Brendan McAleer

Automotive Writer and Photographer

Vancouver, BC

Brendan McAleer

Likes cars, loves stories.



The Hellcat and the Devil's Brigade: A transnational journey in a Challenger Widebody

Blasting through the borderlands in a supercharged testament to Canadian-American teamwork. In the spring of 1942, 700 Canadian volunteers marched south from here to Montana to join their American counterparts in forming a secret combined commando unit. At first, the allies fought it out in chaos, bruised knuckles and broken heads.
Autoweek Link to Story

The fever dream of a Ferrari F40

In the summer of 1987, I turned nine and a man named Enzo Ferrari presented the F40 to a small group of journalists in Italy. Built to celebrate the 40th anniversary of the company that bore his name, Enzo’s final project was as uncompromising as the man himself. That’s because two years earlier, the Porsche 959, more powerful and faster than anything Ferrari then made, had debuted at the Frankfurt Motor Show.

The Ultimate Jensen Interceptor

Rain, a typical September feature of the British Midlands, soaks the tarmac of a decommissioned RAF airfield. Spitfires and Hurricanes once flew here; today the place is quiet, expectant, waiting on an interceptor of a different kind. A matte-white coupe sits on the runway, looking like a Mustang II but somehow wrong.
Autoweek Link to Story

This Is the Only Good Porsche Cayenne

The first-gen Cayenne is arguably the worst Porsche ever. Not that there isn't plenty of competition for this booby prize: The 924 is slow, the 914 is slow and has a gear linkage like shaking hands with a corpse, and the original Panamera resembles a whale schwanz. Yet for many Porsche fans, the original Cayenne marked the point at which Stuttgart pivoted from being a company where performance and heritage were utmost, to another mass manufacturer churning out crossovers and profits.
Road & Track Link to Story

How a Vancouver auto shop refurbished the classic Alfa Romeo that won the Concours d’Elegance

Two thousand kilometres from the champagne and confetti canons, the workshop has something of a stunned hush about it, until the sound of hammer-on-metal breaks the silence, a TIG welder hums and cracks, an angle grinder emits a brief shower of sparks. The crew at RX Autoworks in North Vancouver, B.C., may be still absorbing the enormity of having their restored 1937 Alfa Romeo judged as best-in-show at the prestigious Pebble Beach Concours d’Elegance last month, but the lull won’t last for long.

How Northern Ireland’s motorcycling hero Joey Dunlop became the King of the Roads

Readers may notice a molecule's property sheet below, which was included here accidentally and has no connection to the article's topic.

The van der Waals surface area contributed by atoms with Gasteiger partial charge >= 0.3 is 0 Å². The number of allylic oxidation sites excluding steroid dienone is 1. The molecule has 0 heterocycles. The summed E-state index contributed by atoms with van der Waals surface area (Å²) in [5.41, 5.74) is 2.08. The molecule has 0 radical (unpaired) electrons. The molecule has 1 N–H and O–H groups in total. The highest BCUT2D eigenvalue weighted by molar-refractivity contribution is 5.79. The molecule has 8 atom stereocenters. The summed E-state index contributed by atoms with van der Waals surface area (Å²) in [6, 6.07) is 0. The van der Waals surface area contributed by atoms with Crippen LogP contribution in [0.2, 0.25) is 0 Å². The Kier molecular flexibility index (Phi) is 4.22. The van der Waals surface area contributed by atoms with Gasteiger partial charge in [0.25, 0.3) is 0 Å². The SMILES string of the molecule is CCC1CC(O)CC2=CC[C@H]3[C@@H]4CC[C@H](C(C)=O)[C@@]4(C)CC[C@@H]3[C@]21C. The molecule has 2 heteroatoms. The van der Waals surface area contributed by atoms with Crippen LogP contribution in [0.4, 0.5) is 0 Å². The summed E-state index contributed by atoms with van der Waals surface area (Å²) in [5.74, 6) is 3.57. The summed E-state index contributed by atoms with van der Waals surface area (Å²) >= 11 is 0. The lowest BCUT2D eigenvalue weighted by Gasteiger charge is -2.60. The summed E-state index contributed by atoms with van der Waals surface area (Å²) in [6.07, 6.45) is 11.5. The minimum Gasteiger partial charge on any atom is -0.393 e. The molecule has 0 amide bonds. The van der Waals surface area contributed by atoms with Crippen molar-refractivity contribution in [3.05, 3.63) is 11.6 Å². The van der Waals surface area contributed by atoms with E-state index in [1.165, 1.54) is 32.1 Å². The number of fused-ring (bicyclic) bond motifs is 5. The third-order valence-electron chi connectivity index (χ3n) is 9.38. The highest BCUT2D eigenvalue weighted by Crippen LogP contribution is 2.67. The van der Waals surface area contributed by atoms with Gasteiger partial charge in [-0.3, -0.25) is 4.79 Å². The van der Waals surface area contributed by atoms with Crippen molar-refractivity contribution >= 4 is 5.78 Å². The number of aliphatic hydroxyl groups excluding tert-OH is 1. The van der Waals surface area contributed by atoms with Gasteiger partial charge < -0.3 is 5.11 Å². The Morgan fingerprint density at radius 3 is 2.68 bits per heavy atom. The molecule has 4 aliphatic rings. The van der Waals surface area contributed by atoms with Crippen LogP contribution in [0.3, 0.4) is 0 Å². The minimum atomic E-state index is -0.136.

The tiny Isle of Man, floating between Ireland and Britain in the Irish sea, is a unique place. As a self-governing Crown dependency, it boasts the oldest continuously serving parliament in the world; with Manx, it has its own language set apart from Irish and Scots Gaelic. Its people are British citizens and the head of state is the Queen.

The end of the Dodge Viper

In the ever-shrinking distance, spires of glass mark the march of gentrification, a rolling tide of money to drown industrial areas in condos, townhouses, and apartments. Yet in the east end of the city, it still stinks of fish processing plants and welded sheet metal, of work done in steel-toed boots.

Made in Canada: A look at the long history of Canadian cars and the people who build them

Nearly 4,000 people work at the Fiat Chrysler Automobiles factory in Brampton, Ont., making Dodge Challengers and Chargers. A few hundred kilometres closer to Detroit, 6,000 workers build the Pacifica and Grand Caravan minivans. In Oshawa and Ingersoll, Ont., factories churn out the Equinox and the Impala.

Volkswagen’s electric car sets Pikes Peak record

On a cool morning in June with clouds moving in from the east, the mountain crowned its new king. Two-time Le Mans champion Romain Dumas took the green flag in his specially prepared Volkswagen I.D. R prototype racer, and a scorching seven minutes 57 seconds later, crossed the finish line and entered the record books as the fastest car to ever ascend Pikes Peak.

Review: The 2018 Dodge Challenger Hellcat is a sledgehammer on wheels

“I heard you coming from up on the ridge,” said a grinning farmer, stepping down from a mud-spattered Ram 3500 at the fuel pump. “I figured something nasty was on the way.”. Meet the Challenger Hellcat, which doesn’t speak softly, but does carry a rather large stick. Where other retro-themed domestic nameplates have sharpened their cornering skills to become world-beaters at the track, the Challenger remains an unapologetically blunt instrument.

Is this electric Porsche 912 heresy or prophecy?

On the eve of Luftgekühlt, a celebration of all things air-cooled, a silver teardrop courses down the mountain. The sight of it is like a watching period historical footage on mute: the speed is there, but not the sound. Past and present blend together in a way that might enrage purists, but you shouldn’t turn up your nose just because this 1966 Porsche 912 runs on electrons instead of gas.

British Car Enthusiasm Will Be Saved by Screaming Japanese Engine Swaps

To the casual observer, Japanese and British auto manufacturing is as different as chalk and cheese, sushi and spotted dick, driving your car to a location and arriving or having to push it there because several important bits have gone sproing. On one hand, there exists the same sort of joyless reliability you get from your toaster.
Road & Track Link to Story


Brendan McAleer

Brendan McAleer first drove a stick-shift at the age of eight, and it's been pretty much downhill from there.

He has written stories on everything from a mint-condition Hyundai Pony to a Rolls-Royce Phantom Drophead. His work appears in the Globe & Mail, Time's TheDrive,, Road & Track, and elsewhere.

His inbox is always open to hearing about the machines that move us, physically and emotionally. He currently resides in North Vancouver, British Columbia.